Globally there is a significant shift away from measuring performance solely against gross domestic product (GDP) to defining clear targets across a much broader range of outcomes, as defined by the United Nations’ Sustainable Development Goals (SDGs). This is challenging not just on a global or national scale, but in all areas of public policy. However, while challenging, defining outcomes, supported by clear, measurable targets and timeframes, is crucial if we are to realise our goals, whatever the scale or setting.

Clear targets and appropriate indicators set up a framework and accountability incentive to guide action to achieve agreed goals. They drive the gathering and analysis of baseline data to fully understand the current situation and the desired future state, allowing decision makers to determine what needs to be done to get there. They also provide a consistent basis for ongoing data collection to track progress towards the goals. Importantly, clear targets and indicators provide a starting point for policymakers to review and interrogate their strategy. Data gathered against indicators in each reporting period allow policymakers to consider whether the current strategy is still the most appropriate and effective means to achieve their goals and identify necessary adjustments both to the goals, as well as the suite of actions to reach those goals.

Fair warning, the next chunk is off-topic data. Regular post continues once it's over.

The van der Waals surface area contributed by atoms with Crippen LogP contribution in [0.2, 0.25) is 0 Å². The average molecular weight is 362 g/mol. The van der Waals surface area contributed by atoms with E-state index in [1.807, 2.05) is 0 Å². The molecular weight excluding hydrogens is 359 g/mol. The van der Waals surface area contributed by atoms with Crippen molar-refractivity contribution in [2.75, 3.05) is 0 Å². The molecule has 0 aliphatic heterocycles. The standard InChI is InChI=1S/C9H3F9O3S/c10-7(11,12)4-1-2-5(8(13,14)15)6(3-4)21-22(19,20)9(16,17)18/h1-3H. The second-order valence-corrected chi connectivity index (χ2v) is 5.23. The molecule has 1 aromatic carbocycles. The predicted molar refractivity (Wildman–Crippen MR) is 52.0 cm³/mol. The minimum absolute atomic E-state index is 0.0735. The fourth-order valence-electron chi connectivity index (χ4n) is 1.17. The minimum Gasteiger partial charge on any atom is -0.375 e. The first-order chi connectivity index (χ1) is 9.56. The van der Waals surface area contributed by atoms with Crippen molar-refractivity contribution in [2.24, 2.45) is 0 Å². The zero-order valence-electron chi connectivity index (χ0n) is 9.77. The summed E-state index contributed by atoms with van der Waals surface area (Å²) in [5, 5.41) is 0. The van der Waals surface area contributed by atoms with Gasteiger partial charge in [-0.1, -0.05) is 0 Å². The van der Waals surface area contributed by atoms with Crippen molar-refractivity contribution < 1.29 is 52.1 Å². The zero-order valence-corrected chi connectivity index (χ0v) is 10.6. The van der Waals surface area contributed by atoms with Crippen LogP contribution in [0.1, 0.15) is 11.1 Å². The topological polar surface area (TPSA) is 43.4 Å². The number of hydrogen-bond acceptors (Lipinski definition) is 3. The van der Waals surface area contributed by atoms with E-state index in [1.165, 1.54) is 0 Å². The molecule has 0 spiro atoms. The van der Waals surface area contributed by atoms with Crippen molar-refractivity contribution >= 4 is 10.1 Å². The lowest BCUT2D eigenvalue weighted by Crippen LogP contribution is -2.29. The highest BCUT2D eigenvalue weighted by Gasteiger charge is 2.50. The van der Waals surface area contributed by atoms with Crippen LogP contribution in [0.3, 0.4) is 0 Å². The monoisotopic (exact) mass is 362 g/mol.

This insight was written in response to the article ‘How and why we are moving beyond GDP as a measure of human progress’ by Tani Shaw which first appeared on on 4 January 2017.

"Once there are set targets for goals like renewable energy we should expect that these issues will attract more attention from politicians. Once established and regularly reported, measures for targets like renewable energy and accessible green spaces in cities will create incentives for politicians to act. If they don’t, the public will have relevant information to track progress."
Tani Shaw